Global elections at risk: the growing threat of AI-generated deepfakes

Deepfakes featuring two of India’s top Bollywood actors have stirred up controversy online, portraying them as critical of Prime Minister Narendra Modi and endorsing the opposition Congress party in the nation’s ongoing general election.

In a 30-second snippet allegedly featuring Aamir Khan and another 41-second clip purportedly showing Ranveer Singh, the actors purportedly lambast Modi for his purported failure to fulfil campaign pledges and address pressing economic concerns throughout his two terms as prime minister.

The culmination of AI-generated videos featuring the Congress party’s symbol and slogan, “Vote for Justice, Vote for Congress,” underscores their significant traction on social media platforms. According to a Reuters analysis, the videos have garnered over half a million views within a week. This phenomenon highlights the growing concern surrounding the influence of AI-generated content in India’s expansive election process, which commenced in April and extends through June.

The proliferation of AI and its nefarious counterpart, deepfakes, is not unique to India’s electoral landscape. Similar instances have been observed in other countries, including the United States, Pakistan, and Indonesia, where AI-powered manipulations have been employed to sway public opinion and shape electoral outcomes.

Over 30% of Indians believe deepfakes

McAfee’s recent survey findings show a noticeable uptick in concern among Indians regarding deepfake content, especially during pivotal political and sporting occasions. The study reveals that a staggering 75% of Indians have encountered deepfake content, signalling widespread exposure to this AI-driven phenomenon. Particularly worrisome is its impact during elections, with 31% of respondents recognizing its potential to influence electoral outcomes.

“The ease with which AI can manipulate voices and visuals raises critical questions about the authenticity of content, particularly during a critical election year,” said Pratim Mukherjee, Senior Director of Engineering at McAfee. We encourage consumers to maintain a healthy sense of skepticism. Seeing is no longer believing, and it is increasingly becoming important to take a step back and question the veracity of the content one is viewing.”

The advanced capabilities of this technology in convincingly replicating public figures and manipulating audio and video content raise profound concerns about misinformation and its impact on democratic processes. Beyond political implications, worries extend to cyberbullying, with 55% expressing concern over its potential to generate harmful or misleading content, while 52% are alarmed by the prospect of fake pornographic material.

As AI technologies grow more sophisticated, distinguishing between genuine and fabricated content becomes increasingly challenging. Alarmingly, about 22% of survey participants admitted to encountering a political deepfake that initially appeared authentic. This difficulty is exacerbated by the prevalent dissemination of such content on social media platforms like WhatsApp and Telegram without proper verification processes in place.

The survey emphasizes the pivotal role of misinformation and disinformation, exacerbated by the proliferation of deepfakes, in skewing public perception. Notably, high-profile instances involving celebrities like Sachin Tendulkar and Virat Kohli underscore the extensive reach and profound impact of deepfakes. These occurrences serve as stark reminders of the far-reaching implications of misinformation within society at large.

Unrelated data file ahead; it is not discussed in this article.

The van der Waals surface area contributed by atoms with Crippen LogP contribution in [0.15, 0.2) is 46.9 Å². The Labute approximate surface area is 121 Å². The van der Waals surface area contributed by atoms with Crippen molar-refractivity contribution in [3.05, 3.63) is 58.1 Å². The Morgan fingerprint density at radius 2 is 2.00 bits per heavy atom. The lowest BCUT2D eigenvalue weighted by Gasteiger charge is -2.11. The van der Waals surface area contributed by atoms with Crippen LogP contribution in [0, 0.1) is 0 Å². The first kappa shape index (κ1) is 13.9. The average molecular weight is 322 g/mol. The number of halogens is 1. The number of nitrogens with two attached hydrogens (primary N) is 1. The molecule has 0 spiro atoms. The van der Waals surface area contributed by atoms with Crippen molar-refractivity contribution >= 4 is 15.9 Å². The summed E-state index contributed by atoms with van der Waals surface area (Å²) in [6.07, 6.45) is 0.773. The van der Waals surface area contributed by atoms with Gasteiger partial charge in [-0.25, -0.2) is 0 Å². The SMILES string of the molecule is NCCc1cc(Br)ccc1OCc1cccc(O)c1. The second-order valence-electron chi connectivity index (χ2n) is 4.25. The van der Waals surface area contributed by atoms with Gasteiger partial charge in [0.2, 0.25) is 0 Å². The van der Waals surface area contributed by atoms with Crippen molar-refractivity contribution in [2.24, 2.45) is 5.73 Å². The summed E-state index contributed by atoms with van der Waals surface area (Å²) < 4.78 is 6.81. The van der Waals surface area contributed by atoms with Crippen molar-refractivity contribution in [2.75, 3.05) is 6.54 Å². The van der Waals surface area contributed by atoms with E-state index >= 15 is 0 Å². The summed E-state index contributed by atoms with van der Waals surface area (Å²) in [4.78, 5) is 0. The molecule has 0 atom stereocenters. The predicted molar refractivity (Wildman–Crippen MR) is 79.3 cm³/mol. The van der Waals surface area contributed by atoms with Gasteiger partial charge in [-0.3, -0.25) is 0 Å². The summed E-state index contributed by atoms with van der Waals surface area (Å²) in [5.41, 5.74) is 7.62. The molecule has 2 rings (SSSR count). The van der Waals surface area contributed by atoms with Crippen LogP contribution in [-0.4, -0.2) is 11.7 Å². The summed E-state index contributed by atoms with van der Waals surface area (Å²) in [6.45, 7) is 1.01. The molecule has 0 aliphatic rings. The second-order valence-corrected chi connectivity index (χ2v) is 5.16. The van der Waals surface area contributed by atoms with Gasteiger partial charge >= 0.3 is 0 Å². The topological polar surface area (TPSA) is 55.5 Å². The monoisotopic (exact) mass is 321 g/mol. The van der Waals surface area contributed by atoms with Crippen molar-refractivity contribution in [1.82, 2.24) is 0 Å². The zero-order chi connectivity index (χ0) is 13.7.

Prime Minister Narendra Modi
Prime Minister Narendra Modi

A global threat

The menace of political deepfakes transcends the boundaries of India’s electoral landscape, posing a significant and conspicuous threat. With over half of the global population slated to participate in elections in 2024, AI-driven manipulation of audio, images, and videos casts a shadow of confusion over the political discourse worldwide.

“I am seeing more [political deepfakes] this year than last year and the ones I am seeing are more sophisticated and compelling,” said The Washington Post Hany Farid, a computer science professor at the University of California at Berkeley.

As policymakers and regulators worldwide scramble to draft legislation curbing AI-driven audio, images, and videos in political campaigns, a regulatory void looms. The groundbreaking AI Act won’t take effect in the European Union until after the June parliamentary elections. Similarly, bipartisan efforts in the U.S. Congress to outlaw the falsification of federal candidates using AI face an uncertain fate ahead of the November elections. While a handful of U.S. states have implemented laws penalizing the creation of deceptive videos about politicians, a disjointed policy landscape prevails across the nation.

Amid this regulatory vacuum, few deterrents prevent politicians and their allies from exploiting AI to deceive voters. Moreover, enforcers often struggle to keep pace with the rapid dissemination of deepfakes across social media and private group chats. With the democratization of AI, the responsibility falls on individuals like Jadoun to make ethical decisions to mitigate the potential chaos wrought by AI-driven election manipulation as regulators lag.

George Mavridis is a freelance journalist and writer based in Greece. His work primarily covers tech, innovation, social media, digital communication, and politics. He graduated from the Aristotle University of Thessaloniki with a BA in Journalism and Mass Communication. Also, he holds an MA in Media and Communication Studies from the Malmö University of Sweden and an MA in Digital Humanities from the Linnaeus University of Sweden.